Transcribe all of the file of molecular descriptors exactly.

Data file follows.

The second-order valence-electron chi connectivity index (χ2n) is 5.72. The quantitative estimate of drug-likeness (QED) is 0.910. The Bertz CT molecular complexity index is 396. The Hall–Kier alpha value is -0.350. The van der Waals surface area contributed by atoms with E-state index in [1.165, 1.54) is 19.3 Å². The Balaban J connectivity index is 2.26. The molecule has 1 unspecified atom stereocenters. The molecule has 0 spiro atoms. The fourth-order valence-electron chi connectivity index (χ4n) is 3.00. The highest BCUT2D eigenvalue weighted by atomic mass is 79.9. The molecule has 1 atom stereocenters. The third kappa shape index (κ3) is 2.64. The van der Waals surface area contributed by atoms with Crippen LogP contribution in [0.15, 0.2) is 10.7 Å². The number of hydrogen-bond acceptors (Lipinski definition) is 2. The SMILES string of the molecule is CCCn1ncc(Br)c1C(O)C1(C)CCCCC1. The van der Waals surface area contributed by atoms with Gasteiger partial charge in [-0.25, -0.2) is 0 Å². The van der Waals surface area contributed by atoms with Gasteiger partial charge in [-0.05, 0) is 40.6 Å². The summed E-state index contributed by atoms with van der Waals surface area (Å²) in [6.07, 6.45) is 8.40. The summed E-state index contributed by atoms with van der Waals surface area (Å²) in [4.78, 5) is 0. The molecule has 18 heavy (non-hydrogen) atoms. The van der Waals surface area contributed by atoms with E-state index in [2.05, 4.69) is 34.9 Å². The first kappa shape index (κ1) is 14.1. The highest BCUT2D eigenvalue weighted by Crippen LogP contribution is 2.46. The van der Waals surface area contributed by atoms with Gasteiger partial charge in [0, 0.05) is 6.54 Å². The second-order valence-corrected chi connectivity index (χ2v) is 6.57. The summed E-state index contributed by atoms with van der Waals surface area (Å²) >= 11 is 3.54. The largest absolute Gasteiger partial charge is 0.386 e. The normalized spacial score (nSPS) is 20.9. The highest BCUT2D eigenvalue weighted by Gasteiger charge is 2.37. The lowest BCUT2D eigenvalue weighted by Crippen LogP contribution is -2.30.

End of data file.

The second-order valence-electron chi connectivity index (χ2n) is 5.72. The quantitative estimate of drug-likeness (QED) is 0.910. The Bertz CT molecular complexity index is 396. The Hall–Kier alpha value is -0.350. The van der Waals surface area contributed by atoms with E-state index in [1.165, 1.54) is 19.3 Å². The Balaban J connectivity index is 2.26. The molecule has 1 unspecified atom stereocenters. The molecule has 0 spiro atoms. The fourth-order valence-electron chi connectivity index (χ4n) is 3.00. The highest BCUT2D eigenvalue weighted by atomic mass is 79.9. The molecule has 1 atom stereocenters. The third kappa shape index (κ3) is 2.64. The van der Waals surface area contributed by atoms with Crippen LogP contribution in [0.15, 0.2) is 10.7 Å². The number of hydrogen-bond acceptors (Lipinski definition) is 2. The SMILES string of the molecule is CCCn1ncc(Br)c1C(O)C1(C)CCCCC1. The van der Waals surface area contributed by atoms with Gasteiger partial charge in [-0.25, -0.2) is 0 Å². The van der Waals surface area contributed by atoms with Gasteiger partial charge in [-0.05, 0) is 40.6 Å². The summed E-state index contributed by atoms with van der Waals surface area (Å²) in [6.07, 6.45) is 8.40. The summed E-state index contributed by atoms with van der Waals surface area (Å²) in [4.78, 5) is 0. The molecule has 18 heavy (non-hydrogen) atoms. The van der Waals surface area contributed by atoms with E-state index in [2.05, 4.69) is 34.9 Å². The first kappa shape index (κ1) is 14.1. The highest BCUT2D eigenvalue weighted by Crippen LogP contribution is 2.46. The van der Waals surface area contributed by atoms with Gasteiger partial charge in [0, 0.05) is 6.54 Å². The second-order valence-corrected chi connectivity index (χ2v) is 6.57. The summed E-state index contributed by atoms with van der Waals surface area (Å²) >= 11 is 3.54. The largest absolute Gasteiger partial charge is 0.386 e. The normalized spacial score (nSPS) is 20.9. The highest BCUT2D eigenvalue weighted by Gasteiger charge is 2.37. The lowest BCUT2D eigenvalue weighted by Crippen LogP contribution is -2.30.